261. At the end of this Upanishad are two chapters known as 'Kila Kandam'. They give a collection of miscellaneous data and observations. 'Akilam' means all or total. 'Kila' means, bits and pieces. Depending on the reciepients level of maturity and perspective, the same advice could be interpreted differently; is brought out in a story. Devas, Humans and Asuras, listen to the Upadesa of Prajapati, which is the single letter of 'DA'. The Devas, who are normally lacking in control over the Senses, take it as, "Daamyata", meaning 'control and regulate'. Humans take it to mean, "Datta", that is, 'give or donate'. The cruel Asuras recieve the Upadesa, as a direction to be more kind and considerate, as "Dayatvam". The interesting point is that, each lot of those sets of people, drew a lesson in the positive direction of self improvement. We readers can do with all the three advices, "Damyata, Datta and Dayatvam", as Upadesa meant for us!

262. There is one Mantra in Brihadaranyaka Upanishad, occuring towards the very end, which appeals to my mind as very appropriate. What does the Mantra say? It says, "A diseased being suffering in the intensity of it, should interpret the experience as an opportunity to do 'Tapasya'. Once this recognition comes that your disease is also a 'penance', you do get the benefits of expiation, including Moksham or Nirvana!(V.11.1). You may ask me as to what is so great about this Mantra that appeals to your mind? Let me try and answer you. When you take a 'vratam' ie., a vow of abstinence, you deny and delay gratification of the senses and thereby, the effect of your past sins are expiated and your 'body consciousness' as your self; gets diluted. The earlier sins by the body and mind; are erased when you strive with your body and mind in Tapasya / penance. That is why the greats of the past are said to have done Tapasya. The Mother Ambal Herself transgressed the words of Parameswara and went to Daksha's Yagna. She was aware of his antipathy towards her husband, Parameswara. But as a daughter of Daksha, the filial loyalties, took precedence; and she went to the function. There when Her father was openly exhibitive of his dislike for the son-in-law, not wishing to retain any connection with him, She terminated her bodily existance, by jumping in to the Homa Kundam!

263. In Her next life, she was born as the daughter of Himawan. So as to expiate her past sins of transgressing Her Husband's wishes, The Mother Ambal undertook extremely difficult Tapasyas, at a very young age! Read Kalidasa's descriptions in 'Kumara Sambhava', about this. In the winter either sitting on frozen rocks of ice or standing inside the freezing lakes, she did Tapasya. During the summer, she would light up fire in all four directions, with the Sun as the fifth fire on top, she would do, 'panchagni tapas'. There are many great saints who have done such penance. What is our state? They might have done one or two mistakes. For our committing of sins, there is no accounting. But we neither have physical capabiity nor the mental strength to put even a fraction of their effort in expiation of our sins! How then can our papam / demerits be made amends for? It is then that Mantra of the Upanishad, gives some solace. Since we do not live a life of discipline, we are subjected to all varieties of infections quite often. It is to us only that the Upanishad has said that all our headaches, fevers and other bodily inconveniences should be taken as 'Tapasya'. Thus our sins will be made amends for and there is some scope for redemption, even for people like us! Though it does not say so, this is the meaning of the Upanishadik statement.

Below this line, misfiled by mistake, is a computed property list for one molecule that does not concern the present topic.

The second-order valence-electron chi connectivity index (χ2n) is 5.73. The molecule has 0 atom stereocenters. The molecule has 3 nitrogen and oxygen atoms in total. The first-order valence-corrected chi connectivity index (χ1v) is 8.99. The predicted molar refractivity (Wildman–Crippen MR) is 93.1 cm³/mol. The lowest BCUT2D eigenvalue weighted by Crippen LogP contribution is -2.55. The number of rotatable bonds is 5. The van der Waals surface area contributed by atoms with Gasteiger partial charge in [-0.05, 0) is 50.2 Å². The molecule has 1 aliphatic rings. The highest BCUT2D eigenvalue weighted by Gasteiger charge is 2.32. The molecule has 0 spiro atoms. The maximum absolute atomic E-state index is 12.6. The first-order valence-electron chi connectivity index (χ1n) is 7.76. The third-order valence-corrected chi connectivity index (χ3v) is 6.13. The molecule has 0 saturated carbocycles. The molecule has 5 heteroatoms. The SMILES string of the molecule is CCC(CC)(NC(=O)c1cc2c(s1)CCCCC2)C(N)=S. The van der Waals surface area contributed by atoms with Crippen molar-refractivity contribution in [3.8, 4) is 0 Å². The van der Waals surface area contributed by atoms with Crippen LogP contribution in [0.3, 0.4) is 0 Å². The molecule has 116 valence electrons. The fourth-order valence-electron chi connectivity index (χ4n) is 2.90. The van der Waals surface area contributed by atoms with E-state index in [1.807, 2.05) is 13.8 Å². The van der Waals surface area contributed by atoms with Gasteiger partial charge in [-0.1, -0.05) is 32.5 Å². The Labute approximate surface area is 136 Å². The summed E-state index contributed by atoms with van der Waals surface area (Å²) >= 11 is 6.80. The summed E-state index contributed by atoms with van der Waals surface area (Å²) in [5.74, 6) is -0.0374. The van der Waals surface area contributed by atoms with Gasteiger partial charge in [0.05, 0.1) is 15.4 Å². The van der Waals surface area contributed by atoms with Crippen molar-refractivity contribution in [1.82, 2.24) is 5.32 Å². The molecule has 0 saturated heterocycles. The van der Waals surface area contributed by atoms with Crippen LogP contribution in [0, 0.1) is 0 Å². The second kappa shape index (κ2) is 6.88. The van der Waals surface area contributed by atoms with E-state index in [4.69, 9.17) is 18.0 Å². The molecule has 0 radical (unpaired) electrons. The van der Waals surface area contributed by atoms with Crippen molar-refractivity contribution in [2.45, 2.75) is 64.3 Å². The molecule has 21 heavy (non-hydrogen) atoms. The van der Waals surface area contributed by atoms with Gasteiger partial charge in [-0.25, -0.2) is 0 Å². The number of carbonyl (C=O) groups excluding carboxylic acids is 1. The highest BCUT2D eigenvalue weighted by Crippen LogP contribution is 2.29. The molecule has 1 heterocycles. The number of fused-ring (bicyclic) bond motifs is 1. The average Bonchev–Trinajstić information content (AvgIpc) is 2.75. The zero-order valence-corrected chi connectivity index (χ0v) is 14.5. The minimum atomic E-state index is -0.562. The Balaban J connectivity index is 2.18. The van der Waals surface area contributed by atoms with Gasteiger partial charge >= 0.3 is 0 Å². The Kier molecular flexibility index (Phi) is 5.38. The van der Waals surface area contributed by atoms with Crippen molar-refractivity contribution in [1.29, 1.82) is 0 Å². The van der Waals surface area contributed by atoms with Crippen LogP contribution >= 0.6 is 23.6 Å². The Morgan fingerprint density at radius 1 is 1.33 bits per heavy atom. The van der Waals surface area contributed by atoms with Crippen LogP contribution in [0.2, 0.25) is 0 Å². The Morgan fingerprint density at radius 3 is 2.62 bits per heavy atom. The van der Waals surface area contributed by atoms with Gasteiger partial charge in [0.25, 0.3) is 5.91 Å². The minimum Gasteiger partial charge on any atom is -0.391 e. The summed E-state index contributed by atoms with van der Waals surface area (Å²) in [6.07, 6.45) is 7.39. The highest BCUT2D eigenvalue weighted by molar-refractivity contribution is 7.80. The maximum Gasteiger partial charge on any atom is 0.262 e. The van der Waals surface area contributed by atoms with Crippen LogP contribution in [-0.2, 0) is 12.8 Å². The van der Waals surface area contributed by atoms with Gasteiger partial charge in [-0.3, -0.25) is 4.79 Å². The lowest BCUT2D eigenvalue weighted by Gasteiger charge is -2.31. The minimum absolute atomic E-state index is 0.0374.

264. We say, 'jwara tapam or tapa jwaram'. 'Tapam' means boiling or frying or cooking. For 'tapas' and 'tapam', the root word is 'tapa', meaning burning. Actually the Sun has a name as, 'tapana' the burner. So though we may not do the 'tapas' as required in the 'Sastras', this natural occurrence of 'tapa jwara' should be considered as a 'tapasya'. Greater the fever better the 'Tapasya'! If you are running a fever of 105 to 106 degrees Fahrenheit, due Typhoid or Neumonia, you should tell yourself, "Thank God. Instead of doing 'Panchagni Tapas', God has given me an opportunity to make up for my past sins and given me this fever!" Are you having Malarial fever and shivering despite covering yourself with a number of woollen blankets? You should think, "Very good. We will never go to Himalayas and do Tapasya in winter in shivering cold. Out of His endless compassion, God has given me the chance." Like this, attitudinally, we can look at our diseases and injuries due to accidents, as a God given opportunity to expiate our sins! This will prove to be the best immunity against diseases and infections. We will not run after doctors and medicines. We will not only be saved from liability of the medical bills but also the stress and strain. More than anything else, when we accept life as it is and do not look at the problems of life as problems 'per se', we are imbibing the most important quality of 'titiksha', to mean, a combination of endurance, tolerance, patience and forbearance.

265. What I have explained in the last three paras, Upanishad simply conveys in one mantra of a few words or a phrase! Having done countless actions of horrendous magnitude, when we are conscience-stricken with remorse, this Mantra from the Upanishad comes as a boon from God. The Ten Upanishads or 'Dasopanishad' come to an end in the last portion of Brihad Aranyaka Upanishad, which clearly establishes that there is no contradiction or enmity between, Karma Kandam in the early portions of the Vedas and Vedantam; by emphasising that householders have to do 'Tapasya'.

(To be continued. Having come to the end of a cursory glance of the Dasopanishad, we will look at the main message of Vedas, in our next e-mail)